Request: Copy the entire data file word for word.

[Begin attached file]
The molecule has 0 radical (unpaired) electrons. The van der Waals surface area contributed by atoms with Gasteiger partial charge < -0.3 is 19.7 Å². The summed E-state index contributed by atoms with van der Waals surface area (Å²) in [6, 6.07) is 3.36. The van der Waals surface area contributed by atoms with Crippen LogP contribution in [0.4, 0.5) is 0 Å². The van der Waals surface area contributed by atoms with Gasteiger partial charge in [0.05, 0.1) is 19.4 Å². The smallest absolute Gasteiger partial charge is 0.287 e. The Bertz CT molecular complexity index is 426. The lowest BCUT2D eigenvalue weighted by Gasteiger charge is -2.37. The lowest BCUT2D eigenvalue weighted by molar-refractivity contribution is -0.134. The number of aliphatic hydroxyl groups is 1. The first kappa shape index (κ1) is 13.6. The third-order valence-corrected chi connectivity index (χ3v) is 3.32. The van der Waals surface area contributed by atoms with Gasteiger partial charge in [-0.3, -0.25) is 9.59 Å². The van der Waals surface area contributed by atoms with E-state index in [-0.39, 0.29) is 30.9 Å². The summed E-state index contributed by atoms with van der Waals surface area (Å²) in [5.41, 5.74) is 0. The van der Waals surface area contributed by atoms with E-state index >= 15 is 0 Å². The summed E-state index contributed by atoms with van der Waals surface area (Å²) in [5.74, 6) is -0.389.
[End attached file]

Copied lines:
The molecule has 0 radical (unpaired) electrons. The van der Waals surface area contributed by atoms with Gasteiger partial charge < -0.3 is 19.7 Å². The summed E-state index contributed by atoms with van der Waals surface area (Å²) in [6, 6.07) is 3.36. The van der Waals surface area contributed by atoms with Crippen LogP contribution in [0.4, 0.5) is 0 Å². The van der Waals surface area contributed by atoms with Gasteiger partial charge in [0.05, 0.1) is 19.4 Å². The smallest absolute Gasteiger partial charge is 0.287 e. The Bertz CT molecular complexity index is 426. The lowest BCUT2D eigenvalue weighted by Gasteiger charge is -2.37. The lowest BCUT2D eigenvalue weighted by molar-refractivity contribution is -0.134. The number of aliphatic hydroxyl groups is 1. The first kappa shape index (κ1) is 13.6. The third-order valence-corrected chi connectivity index (χ3v) is 3.32. The van der Waals surface area contributed by atoms with Gasteiger partial charge in [-0.3, -0.25) is 9.59 Å². The van der Waals surface area contributed by atoms with E-state index in [-0.39, 0.29) is 30.9 Å². The summed E-state index contributed by atoms with van der Waals surface area (Å²) in [5.41, 5.74) is 0. The van der Waals surface area contributed by atoms with E-state index >= 15 is 0 Å². The summed E-state index contributed by atoms with van der Waals surface area (Å²) in [5.74, 6) is -0.389.